America’s gun fever

Editor’s note: The opinions expressed in the following blog post are the author’s own and do not reflect the views of Baylor College of Medicine.

It’s ironic that less than 24 hours after we held the Third Annual Policy Prescriptions Symposium at Baylor College of Medicine where we discussed evidence-based solutions to the gun violence epidemic, we awoke to news of the worst mass shooting in our nation’s history.

I am an emergency physician, a public health advocate, and a gun owner – and I am disgusted that someone would slaughter innocent people like what occurred recently in Orlando.

But in my line of work I’ve encountered countless people whose lives were snuffed out by bullets. Some were suicides. Many were homicides. Most of them in their teens, twenties and thirties. Lives wasted.

I’ve seen many more who are nonfatal victims of gun violence. Some scarred. Some permanently disabled. The elderly. Children. I see the toll of violence every day and it has taught me one thing.

Our society has a problem with guns.gun-photo

Yes, Americans have a constitutional right to bear arms. But isn’t a person’s life the first of the inalienable rights our founding fathers declared when exercising their independence from tyranny? How can you resolve these conflicting stances when over 33,000 times per year, someone loses their life to a gun?

Our society’s problem with guns is not one of facts, but of spin, fear and politics.

Let’s start with facts.

There are over 11,000 gun homicides, over 21,000 gun suicides, and 84,000 nonfatal injuries per year.  That’s over 100,000 uses of guns to kill or maim, which cost over a quarter billion dollars every year.

Data show that over 400,000 nonfatal, violent crimes happen every year due to guns. Simple assault makes up the majority of these crimes, followed by aggravated assault, robbery, and rape.

With that in perspective, I’m not claiming that guns are either good or bad. I’m just asking the question – how can we save lives and relieve suffering?

In the 1980s, the U.S. had almost twice as many car crash deaths as firearm deaths. Now, due to improvements in car safety, gun deaths will soon eclipse automobile fatalities. We used evidence and public policy to fix that problem. It’s time for politicians to come together do the same thing for firearms.

While the atrocity in Orlando is being investigated as either terrorism or a hate crime, the problem with the majority of gun deaths tends to be from crippling depression, alcohol or arguments. Harold Pollack at the University of Chicago says that it is “higher-yield to look for ‘angry and impulsive’ rather than ‘crazy’ when assessing risk for violent behavior.”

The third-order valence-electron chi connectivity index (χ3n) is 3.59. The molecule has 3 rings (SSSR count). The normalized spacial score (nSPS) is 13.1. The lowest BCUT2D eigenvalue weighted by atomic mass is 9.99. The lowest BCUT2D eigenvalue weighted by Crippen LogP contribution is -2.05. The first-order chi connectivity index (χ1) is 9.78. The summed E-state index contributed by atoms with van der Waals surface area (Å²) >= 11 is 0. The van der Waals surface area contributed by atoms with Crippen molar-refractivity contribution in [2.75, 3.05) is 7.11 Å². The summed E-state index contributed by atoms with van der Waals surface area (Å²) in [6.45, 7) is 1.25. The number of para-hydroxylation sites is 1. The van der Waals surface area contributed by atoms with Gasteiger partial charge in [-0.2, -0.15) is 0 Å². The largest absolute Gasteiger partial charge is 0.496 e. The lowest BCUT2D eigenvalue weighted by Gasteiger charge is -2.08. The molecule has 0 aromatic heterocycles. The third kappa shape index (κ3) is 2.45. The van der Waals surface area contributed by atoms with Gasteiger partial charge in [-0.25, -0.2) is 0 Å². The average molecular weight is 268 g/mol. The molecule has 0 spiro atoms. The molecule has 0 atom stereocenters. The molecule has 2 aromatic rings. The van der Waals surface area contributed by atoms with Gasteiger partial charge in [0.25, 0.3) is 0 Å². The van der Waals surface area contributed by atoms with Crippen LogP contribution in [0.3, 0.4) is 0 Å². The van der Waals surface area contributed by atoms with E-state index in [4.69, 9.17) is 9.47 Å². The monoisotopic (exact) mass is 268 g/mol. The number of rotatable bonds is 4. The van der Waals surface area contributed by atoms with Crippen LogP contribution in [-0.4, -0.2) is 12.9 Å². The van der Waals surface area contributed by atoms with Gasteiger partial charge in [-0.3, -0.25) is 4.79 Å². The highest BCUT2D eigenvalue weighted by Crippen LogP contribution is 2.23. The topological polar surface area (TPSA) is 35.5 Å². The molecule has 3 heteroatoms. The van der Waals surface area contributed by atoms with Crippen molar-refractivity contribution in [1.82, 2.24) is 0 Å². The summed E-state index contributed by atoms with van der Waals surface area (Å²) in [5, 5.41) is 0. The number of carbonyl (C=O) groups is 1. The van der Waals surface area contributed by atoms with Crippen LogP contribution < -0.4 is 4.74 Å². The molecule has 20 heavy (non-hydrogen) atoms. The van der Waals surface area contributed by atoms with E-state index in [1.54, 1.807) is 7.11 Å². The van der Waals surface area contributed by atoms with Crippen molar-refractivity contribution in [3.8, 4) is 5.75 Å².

It was reported that the Orlando shooter beat his wife. People convicted of domestic violence should not be able to have guns. Period. Current federal law does not allow spousal abusers to buy guns but does nothing about the weapons they currently have, nor does it apply to all cases of domestic violence.

While 90 percent of guns used in crime are illegally obtained, every illegal gun started as a legal gun. We need better record keeping of firearm transactions. When a gun is found at a crime scene, law enforcement should be able to track that weapon from the manufacturer, to the distributor, to the buyer, and all the way down to the criminal. Failure to keep records of private party transfers of firearms is unwise and should be illegal.

We can no longer have a system where people can purchase guns privately without a record of sale and without background checks.

To improve the background check system, we need to have permits-to-purchase. Every state requires people to register prior to exercising the right to vote. Why shouldn’t you register prior to exercising your right to bear arms? Some states, Texas among them, require photo identification prior to casting your ballot. Why shouldn’t you have to show a permit-to-purchase prior to buying a gun?

Evidence has shown that these laws reduce firearm deaths.

Regarding the Orlando massacre, Senator Chris Murphy said, “Congress has become complicit in these murders by its total, unconscionable deafening silence.”

The time has come for Congress to stop the politics and finally speak up about evidence-based solutions to this crisis.

-By Cedric Dark, M.D., MPH, assistant professor of emergency medicine at Baylor

One thought on “America’s gun fever

  • I enjoyed reading this post and strongly feel the same way about guns. Guns are taken the live of many people, young and old and have left many permanent handicap such as myself. I was shot when I was 11 years old and i was left dealing with old scars and wound, amd having to deal with a handicap for the rest of my life. There has to be a better way on how people are getting These guns and how parents should taught when purchasing these guns. Also I feel all who is purchaseing guns should have a background check to were gun shop owners should request access to the purchaser doctor record to see if they have any mental condition.


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